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Can women ignore some cases of fever in early pregnancy?

Can women ignore some cases of fever in early pregnancy or should all be manged with medications? That is sometimes a dilemma for pregnant women who endeavour to stay away from all medications during the first three months to reduce the risk of birth defects. Although, avoiding  medications other than vitamins and folic acid  during pregnancy is still recommended, a new study suggests that using medications to reduce fever should be an exception  because fever irrespective of the cause may lead to serious congenital problems in the unborn child.

This is the finding of a new study published October 10, 2017 in the peer reviewed journal, Science Signaling. It was based on a study conducted in animal embryos.

According to the researchers, some birth defects could be prevented by lowering the mother’s fever with the use of acetaminophen during the first three months of pregnancy.

How was the research conducted?

To observe how fever impacts a developing fetus, the researchers studied zebrafish and chicken embryos. Among their discoveries, the scientists found that neural crest cells — cells that are critical building blocks for the heart, face and jaw — contain temperature-sensitive properties. “We found that these neural crest cells contain temperature-sensitive ion channels that typically are found in your sensory neurons,” Benner said. “They’re the channels that, when you stick your hand in a hot cup of water, tell your body the temperature has changed.”

The Duke researchers engineered a noninvasive magnet-based technology to create fever-like conditions in two specific temperature-sensitive ion channels called TRPV1 and TRPV4 in the neural crest cells involved in developing the heart and face. When those neural crest cells were subjected to conditions mimicking a transient fever, the embryos developed craniofacial irregularities and heart defects, including double outlet right ventricle, Tetralogy of Fallot and other outflow obstructions.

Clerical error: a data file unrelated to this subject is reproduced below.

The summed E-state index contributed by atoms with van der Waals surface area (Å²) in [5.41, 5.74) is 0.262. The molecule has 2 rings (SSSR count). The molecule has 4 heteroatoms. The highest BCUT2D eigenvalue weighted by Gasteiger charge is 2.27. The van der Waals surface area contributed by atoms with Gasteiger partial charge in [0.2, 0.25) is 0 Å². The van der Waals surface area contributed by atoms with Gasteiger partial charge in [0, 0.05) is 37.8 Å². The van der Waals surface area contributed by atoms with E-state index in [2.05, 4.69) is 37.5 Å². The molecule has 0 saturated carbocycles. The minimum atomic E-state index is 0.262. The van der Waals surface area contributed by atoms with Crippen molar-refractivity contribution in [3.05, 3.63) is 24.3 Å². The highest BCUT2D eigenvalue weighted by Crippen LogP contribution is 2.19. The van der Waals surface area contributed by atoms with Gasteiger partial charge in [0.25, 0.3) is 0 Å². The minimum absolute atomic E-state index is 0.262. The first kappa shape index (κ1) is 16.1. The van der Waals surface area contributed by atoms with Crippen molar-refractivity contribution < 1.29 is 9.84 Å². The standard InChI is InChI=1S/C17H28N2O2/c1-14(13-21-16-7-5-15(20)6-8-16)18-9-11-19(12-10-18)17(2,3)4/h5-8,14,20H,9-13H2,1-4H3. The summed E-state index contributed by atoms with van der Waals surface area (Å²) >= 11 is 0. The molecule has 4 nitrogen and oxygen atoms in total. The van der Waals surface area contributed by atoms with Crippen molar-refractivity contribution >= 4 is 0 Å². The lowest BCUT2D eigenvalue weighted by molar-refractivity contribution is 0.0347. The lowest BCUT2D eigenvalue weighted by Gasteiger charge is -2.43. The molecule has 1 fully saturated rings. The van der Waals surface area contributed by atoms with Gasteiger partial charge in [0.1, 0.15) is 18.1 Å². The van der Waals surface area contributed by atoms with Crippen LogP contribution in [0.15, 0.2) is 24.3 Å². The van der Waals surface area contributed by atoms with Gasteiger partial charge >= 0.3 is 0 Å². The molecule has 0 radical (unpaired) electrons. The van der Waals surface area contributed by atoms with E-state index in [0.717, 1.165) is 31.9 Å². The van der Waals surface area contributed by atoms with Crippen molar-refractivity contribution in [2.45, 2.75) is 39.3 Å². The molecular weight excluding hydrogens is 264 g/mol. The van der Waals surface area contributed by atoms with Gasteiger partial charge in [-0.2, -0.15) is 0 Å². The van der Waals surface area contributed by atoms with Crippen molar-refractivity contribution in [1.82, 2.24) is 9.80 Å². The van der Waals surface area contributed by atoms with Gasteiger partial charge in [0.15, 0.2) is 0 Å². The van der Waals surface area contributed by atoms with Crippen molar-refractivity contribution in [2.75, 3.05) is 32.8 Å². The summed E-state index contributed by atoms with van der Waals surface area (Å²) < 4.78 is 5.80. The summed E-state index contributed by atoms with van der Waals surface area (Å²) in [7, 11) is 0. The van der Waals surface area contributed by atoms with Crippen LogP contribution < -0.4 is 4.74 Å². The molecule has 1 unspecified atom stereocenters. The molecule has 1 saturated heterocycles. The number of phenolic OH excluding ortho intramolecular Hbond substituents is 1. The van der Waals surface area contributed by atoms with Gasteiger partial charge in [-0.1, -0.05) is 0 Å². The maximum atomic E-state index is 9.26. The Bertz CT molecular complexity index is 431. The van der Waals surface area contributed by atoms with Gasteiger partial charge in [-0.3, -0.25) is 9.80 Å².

Dr Eric Benner,  a neonatologist and assistant professor of pediatrics at Duke said:

“My hope is that right now, as women are planning to become pregnant and their doctors advise them to start taking prenatal vitamins and folic acid, their doctor also informs them if they get a fever, they should not hesitate to call and consider taking a fever reducer, specifically acetaminophen (paracetamol), which has been studied extensively and determined to be safe during the first trimester.

While doctors advise most women to avoid any drug during pregnancy, there may be benefits to taking acetaminophen to reduce fever. Women should discuss all risks and benefits with their doctors.”

‘’ The  judicious use of (acetaminophen) for an acute problem such as fever is considered safe. These findings suggest we can reduce the risk of birth defects that otherwise could lead to serious health complications requiring surgery.

“I hope moving forward, we can educate more women about fever as a risk factor for birth defects and let them know they shouldn’t just tough it out if they develop a fever. They should ask their doctor before getting pregnant whether they may benefit from taking a fever-reducer such as acetaminophen in the event they develop a fever.”

Why is this information important?

In many developing countries, infectious diseases (resulting in fever) are quite common. For example,  one study in Nigeria,  one out of four women reported malaria associated fever. This suggests that fever occurs commonly in pregnancy. Some women are forced to choose between ‘enduring’ bouts of fever during the first trimester and taking medications (such as antimalarial or antibiotics) that may increase the risk of birth defects.

Some studies have suggested that the use of acetaminophen may also result in rare but serious complications. For instance, it was  found to be associated with asthma, autism spectrum disorder and behavioral problems in childhood. However, it is still the safest reliever of pain and fever in pregnancy.


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